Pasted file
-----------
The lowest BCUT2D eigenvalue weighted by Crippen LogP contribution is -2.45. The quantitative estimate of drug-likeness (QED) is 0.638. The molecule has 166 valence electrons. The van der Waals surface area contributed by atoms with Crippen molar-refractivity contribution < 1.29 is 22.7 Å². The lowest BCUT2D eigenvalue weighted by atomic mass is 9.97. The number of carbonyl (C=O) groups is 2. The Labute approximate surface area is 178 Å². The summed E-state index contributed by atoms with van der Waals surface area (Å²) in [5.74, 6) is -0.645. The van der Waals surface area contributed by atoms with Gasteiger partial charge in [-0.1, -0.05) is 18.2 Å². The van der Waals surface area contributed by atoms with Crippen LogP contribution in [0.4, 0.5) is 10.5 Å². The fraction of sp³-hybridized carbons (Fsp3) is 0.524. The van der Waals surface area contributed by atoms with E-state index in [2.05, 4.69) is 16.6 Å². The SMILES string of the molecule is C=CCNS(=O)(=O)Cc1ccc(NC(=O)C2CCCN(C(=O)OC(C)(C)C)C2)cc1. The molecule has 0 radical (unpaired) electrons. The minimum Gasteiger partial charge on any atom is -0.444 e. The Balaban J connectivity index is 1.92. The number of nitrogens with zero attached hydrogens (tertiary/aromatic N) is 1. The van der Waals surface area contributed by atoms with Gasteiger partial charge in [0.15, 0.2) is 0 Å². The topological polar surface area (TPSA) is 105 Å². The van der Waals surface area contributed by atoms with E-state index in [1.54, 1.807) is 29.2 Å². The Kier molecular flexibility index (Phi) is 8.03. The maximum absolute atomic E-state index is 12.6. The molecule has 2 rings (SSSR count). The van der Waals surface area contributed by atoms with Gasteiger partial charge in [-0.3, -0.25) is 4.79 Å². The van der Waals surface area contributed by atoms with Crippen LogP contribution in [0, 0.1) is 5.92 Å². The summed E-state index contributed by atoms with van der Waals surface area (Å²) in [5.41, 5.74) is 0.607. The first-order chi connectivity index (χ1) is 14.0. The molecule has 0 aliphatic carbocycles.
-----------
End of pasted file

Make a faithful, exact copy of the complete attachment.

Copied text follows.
The lowest BCUT2D eigenvalue weighted by Crippen LogP contribution is -2.45. The quantitative estimate of drug-likeness (QED) is 0.638. The molecule has 166 valence electrons. The van der Waals surface area contributed by atoms with Crippen molar-refractivity contribution < 1.29 is 22.7 Å². The lowest BCUT2D eigenvalue weighted by atomic mass is 9.97. The number of carbonyl (C=O) groups is 2. The Labute approximate surface area is 178 Å². The summed E-state index contributed by atoms with van der Waals surface area (Å²) in [5.74, 6) is -0.645. The van der Waals surface area contributed by atoms with Gasteiger partial charge in [-0.1, -0.05) is 18.2 Å². The van der Waals surface area contributed by atoms with Crippen LogP contribution in [0.4, 0.5) is 10.5 Å². The fraction of sp³-hybridized carbons (Fsp3) is 0.524. The van der Waals surface area contributed by atoms with E-state index in [2.05, 4.69) is 16.6 Å². The SMILES string of the molecule is C=CCNS(=O)(=O)Cc1ccc(NC(=O)C2CCCN(C(=O)OC(C)(C)C)C2)cc1. The molecule has 0 radical (unpaired) electrons. The minimum Gasteiger partial charge on any atom is -0.444 e. The Balaban J connectivity index is 1.92. The number of nitrogens with zero attached hydrogens (tertiary/aromatic N) is 1. The van der Waals surface area contributed by atoms with Gasteiger partial charge in [0.15, 0.2) is 0 Å². The topological polar surface area (TPSA) is 105 Å². The van der Waals surface area contributed by atoms with E-state index in [1.54, 1.807) is 29.2 Å². The Kier molecular flexibility index (Phi) is 8.03. The maximum absolute atomic E-state index is 12.6. The molecule has 2 rings (SSSR count). The van der Waals surface area contributed by atoms with Gasteiger partial charge in [-0.3, -0.25) is 4.79 Å². The van der Waals surface area contributed by atoms with Crippen LogP contribution in [0, 0.1) is 5.92 Å². The summed E-state index contributed by atoms with van der Waals surface area (Å²) in [5.41, 5.74) is 0.607. The first-order chi connectivity index (χ1) is 14.0. The molecule has 0 aliphatic carbocycles.